On the list of things consumers like to rant about, the price gap between Canada and the United States ranks high up, in the company of banking fees and pump prices that flare before holidays.
This week's Senate report on cross-border price discrepancies was, in and of itself, Rick Mercer material, with its hodgepodge of culprits and vaguely worded recommendations. Canadians looking for someone to blame were left hanging.
Apparently, there aren't that many manufacturers that are gorging on Canadians, only consumers who are so intent on buying a brand – and an image – they are consenting victims of higher prices. Nor are there many rapacious retailers, senators concluded, only businesses with lower bargaining power that are passing along high acquisition costs.
What can be done? Canada's geography, which stretches transportation costs like a never-ending highway, will never change.
About the only thing that could soften the Canadian price disadvantage would be a long and hard review of the tariffs that are slapped on at the border for a range of goods so wide you could extend them from British Columbia to Newfoundland.
Canadians pay little attention to tariffs, understandably so. Unlike sales taxes, they are invisible at the cash register. And the topic is about as entertaining as reading a phone book. But Canada's 8,192 tariffs categories – each with 18 tariff treatments! – are in dire need of tidying. And if Canadians don't take Ottawa to task, then they can only blame themselves for the Canada-U.S. price gap.
Tariffs or taxes on imports are designed to protect Canadian industries from foreign competition. But some of these industries are long gone. For example, while Montreal manufacturer Gildan now makes its cotton T-shirts in Honduras, Nicaragua and in the Dominican Republic, imported cotton T-shirts are still hit with an insane 18-per-cent tariff.
After an internal study on a sample of 15,700 products, Canadian Tire Corp. Ltd. found out that four out of five of the goods subject to duty that it imports face a higher tariff in Canada than in the United States. This difference translated into $8.4-million in extra costs in 2011 – costs that are amplified with sales taxes once the retailer passes them on to consumers.
"We've been looking at our tariff situation carefully, particularly with respect to consumer goods in Canada, to see what we could do," Finance Minister Jim Flaherty said just before the Senate report's release.
Actually, the government is looking into increasing tariffs for products coming from 72 different countries. Ottawa just undertook a review of the preferential tariff regime it implemented in the 1970s to help poor countries increase their exports and revenues. While it makes perfect sense to take out Brazil, China and Russia, now economic powerhouses, from the list of countries with preferential treatment, hitting countries like Peru, Tunisia or Thailand with stiffer tariffs appears unnecessarily harsh. Only Canadian consumers will hurt in the end.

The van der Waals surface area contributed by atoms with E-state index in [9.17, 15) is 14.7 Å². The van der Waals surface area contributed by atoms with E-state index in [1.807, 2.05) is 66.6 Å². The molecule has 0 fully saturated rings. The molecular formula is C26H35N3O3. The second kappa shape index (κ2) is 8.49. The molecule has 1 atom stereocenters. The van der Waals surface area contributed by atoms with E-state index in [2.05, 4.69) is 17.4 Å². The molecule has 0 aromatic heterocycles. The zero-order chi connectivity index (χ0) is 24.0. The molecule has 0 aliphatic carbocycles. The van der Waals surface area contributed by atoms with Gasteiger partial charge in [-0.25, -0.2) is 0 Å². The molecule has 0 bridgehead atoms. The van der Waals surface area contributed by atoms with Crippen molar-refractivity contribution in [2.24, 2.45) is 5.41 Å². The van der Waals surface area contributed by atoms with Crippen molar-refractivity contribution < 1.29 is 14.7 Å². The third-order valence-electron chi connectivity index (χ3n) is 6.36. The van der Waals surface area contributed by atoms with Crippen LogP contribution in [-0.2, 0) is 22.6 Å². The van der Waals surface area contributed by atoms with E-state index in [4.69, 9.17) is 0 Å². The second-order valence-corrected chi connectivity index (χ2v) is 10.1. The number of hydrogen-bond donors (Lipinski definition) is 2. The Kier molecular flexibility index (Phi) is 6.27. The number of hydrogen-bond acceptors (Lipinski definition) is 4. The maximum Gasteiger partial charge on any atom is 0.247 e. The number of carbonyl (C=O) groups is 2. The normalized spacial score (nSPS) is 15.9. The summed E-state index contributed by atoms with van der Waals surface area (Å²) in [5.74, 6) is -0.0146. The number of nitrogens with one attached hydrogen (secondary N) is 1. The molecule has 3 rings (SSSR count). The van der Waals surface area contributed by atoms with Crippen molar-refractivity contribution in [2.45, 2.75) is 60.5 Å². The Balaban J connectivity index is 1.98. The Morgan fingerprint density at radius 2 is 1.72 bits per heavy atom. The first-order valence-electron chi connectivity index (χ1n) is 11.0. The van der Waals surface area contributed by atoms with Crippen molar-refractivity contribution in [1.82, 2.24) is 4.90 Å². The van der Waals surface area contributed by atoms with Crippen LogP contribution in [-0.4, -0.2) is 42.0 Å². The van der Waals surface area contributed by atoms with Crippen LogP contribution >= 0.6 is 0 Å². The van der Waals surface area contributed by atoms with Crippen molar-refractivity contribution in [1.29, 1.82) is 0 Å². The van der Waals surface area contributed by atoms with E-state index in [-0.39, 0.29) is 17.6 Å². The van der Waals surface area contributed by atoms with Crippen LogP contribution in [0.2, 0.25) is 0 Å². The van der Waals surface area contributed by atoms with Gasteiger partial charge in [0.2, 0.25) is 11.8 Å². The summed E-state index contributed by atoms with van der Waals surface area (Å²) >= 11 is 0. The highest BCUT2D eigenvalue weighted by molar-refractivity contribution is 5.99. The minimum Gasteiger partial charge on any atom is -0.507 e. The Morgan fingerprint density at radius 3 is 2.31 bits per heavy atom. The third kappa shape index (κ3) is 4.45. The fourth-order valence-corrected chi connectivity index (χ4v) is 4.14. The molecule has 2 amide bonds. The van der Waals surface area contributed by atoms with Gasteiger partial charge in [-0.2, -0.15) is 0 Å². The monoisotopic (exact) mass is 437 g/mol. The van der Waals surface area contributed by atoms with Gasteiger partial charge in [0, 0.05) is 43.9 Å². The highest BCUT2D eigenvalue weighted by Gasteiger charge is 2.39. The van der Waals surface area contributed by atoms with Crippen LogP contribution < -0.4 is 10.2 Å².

There are vested interests against reducing tariffs – and the Finance Department is among them, as Mr. Flaherty recognizes himself. Customs tariffs generated $3.6-billion in revenues in 2010-2011. This is not an inconsiderable amount for a government aiming to balance its books while feeling the pinch of discounted oil revenues.
Some of Canada's tariffs protect powerful industries, and even sacred cows. News that Ottawa is ready to increase the quantity of cheese that enters the country tariff-free in order to secure better access for Canada's beef and pork in Europe sent shock waves through the dairy industry this week.
Canadian consumers have been subsidizing the dairy industry since the 1970s through supply management, a complex system that relies on high tariffs to ensure rich and stable revenues to dairy farmers, whose fortunes have skyrocketed. The average dairy farm holds production quotas valued at a minimum of $2-million, according to a 2009 Conference Board of Canada study.
For imports exceeding the allowed limits, there is a 299-per-cent tariff on butter, a 246-per-cent tariff on cheese, and a 241-per-cent tariff on milk. All are plainly prohibitive.
Of course, most Canadians won't cross the border into the U.S. just to save 59 cents on average on a one-litre carton of whole milk. But they are going there in droves, and I suspect there are more shopping sprees than day hikes in New York's Adirondacks.
In 2011, an average of 3.4 million Canadians drove to the U.S. by car every month – that is more than 40 million trips on the year. And since then, the limit on duty-free shopping was raised to $200 from $50 for a stay of 24 hours or more.
Douglas Porter, chief economist at BMO Nesbitt Burns, estimates that cross-border shopping now drains more than $20-billion from the Canadian economy on an annual basis. Even if this figure is difficult to pinpoint, the cost in lost sales, lost jobs and lost fiscal revenues is no less real. Which is why Ottawa should truly mind the gap.